Women seem to nearly have the power to terminate (kill) the campaigns of candidates for public office.

Women do indeed have power (de facto) to damage candidates and that power is magnified by a sensationalist national news media.  Supreme Court Justice Clarence Thomas in his confirmation hearings (1991), Arnold Schwarzenegger running for governor of California (2003), presidential hopeful Herman Cain (2012), Donald Trump (2016), and now Alabama Senate candidate, Roy Moore (and others over the years) have all had allegations of sexual harassment and/or sexual assault against them surface at the last moment so to speak in their campaigns or hearings.  (All during 1992, such allegations surfaced against then candidate, Bill Clinton.  But, his politics and positions on the issues were to the liking of the national news media and thus the many allegations were not repeated over and over again for the national audience.  As well, his accusers were attacked by some in the media.)

Our feature image was taken at the Museum of Modern Art in San Francisco this past summer.

 

 

There are 3 items here to ponder.  First, why do these allegations seem to only surface very late in the public process for these candidates and nominees?  The senate confirmation vote for Thomas was only a few days away when Anita Hill’s allegations went out over the national airwaves.  The allegations against Schwarzenegger in 2003, against Trump in 2016 and now against Moore in Alabama were made public in the final weeks of their respective campaigns.

Second, why is it that amid the national media feeding frenzy over such sexual misconduct allegations that the accused is presumed guilty by default?  We guess that when it comes to politically incorrect offenses, one is guilty until proven innocent.  Yet, we cannot rule out possible political motivations and even personal media attention as factors in the timing of these allegations being made public and the fact that these allegations are made public at all.  As to guilt or innocence, this is a 2 edged sword.  Each allegation needs to be investigated (or vetted, which the media rarely does a good job of) to see if it has merit.  Either the accused is guilty of an offense and the accuser is innocent, or and this is important, the accused is innocent and the accuser is guilty of lying.  The media hopes their bias will be adopted by the public and we will all believe by default these accusers with their tear soaked performances in front of the television cameras.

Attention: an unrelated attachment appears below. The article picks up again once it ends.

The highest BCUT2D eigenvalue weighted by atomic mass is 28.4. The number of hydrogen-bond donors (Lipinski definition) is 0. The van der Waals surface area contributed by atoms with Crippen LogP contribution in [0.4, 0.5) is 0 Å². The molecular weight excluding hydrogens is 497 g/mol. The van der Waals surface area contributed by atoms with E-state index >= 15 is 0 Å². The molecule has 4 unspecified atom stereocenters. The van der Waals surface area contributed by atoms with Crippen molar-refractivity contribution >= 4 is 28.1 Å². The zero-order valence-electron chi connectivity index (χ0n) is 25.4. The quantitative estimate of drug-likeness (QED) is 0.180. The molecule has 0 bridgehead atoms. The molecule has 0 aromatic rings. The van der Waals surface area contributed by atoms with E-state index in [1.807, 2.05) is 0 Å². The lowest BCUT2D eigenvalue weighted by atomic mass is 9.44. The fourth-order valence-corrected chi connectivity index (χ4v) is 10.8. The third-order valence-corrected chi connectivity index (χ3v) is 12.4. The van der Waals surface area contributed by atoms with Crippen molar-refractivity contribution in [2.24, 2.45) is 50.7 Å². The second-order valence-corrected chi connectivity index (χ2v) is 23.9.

Third, the lesson here for tea party folks and conservatives is that it may be more profitable to run women candidates so as to minimize the risks of such last-minute allegations.  Although, it is a sad fact that there are women who sexually harass men.  Yet, even in this age of equality, we still collectively see women as victims and it is therefore difficult for many to view women as victimizers or villains.

As to the term “sexual misconduct”, it is rather broad, don’t you think?  Anything from the college age young man doing a double take from a distance of a young woman sporting a tiny swimsuit at the beach to forcible, violent rape and everything in between these extremes can be labelled sexual misconduct.  We should never minimize nor trivialize serious offenses and crimes such as sexual assault and rape.  But, we ought not exaggerate the severity of some rather innocuous things that people do either.  Perhaps if we could be a little more precise and specific in this area we could more easily grasp the gravity of the offenses.

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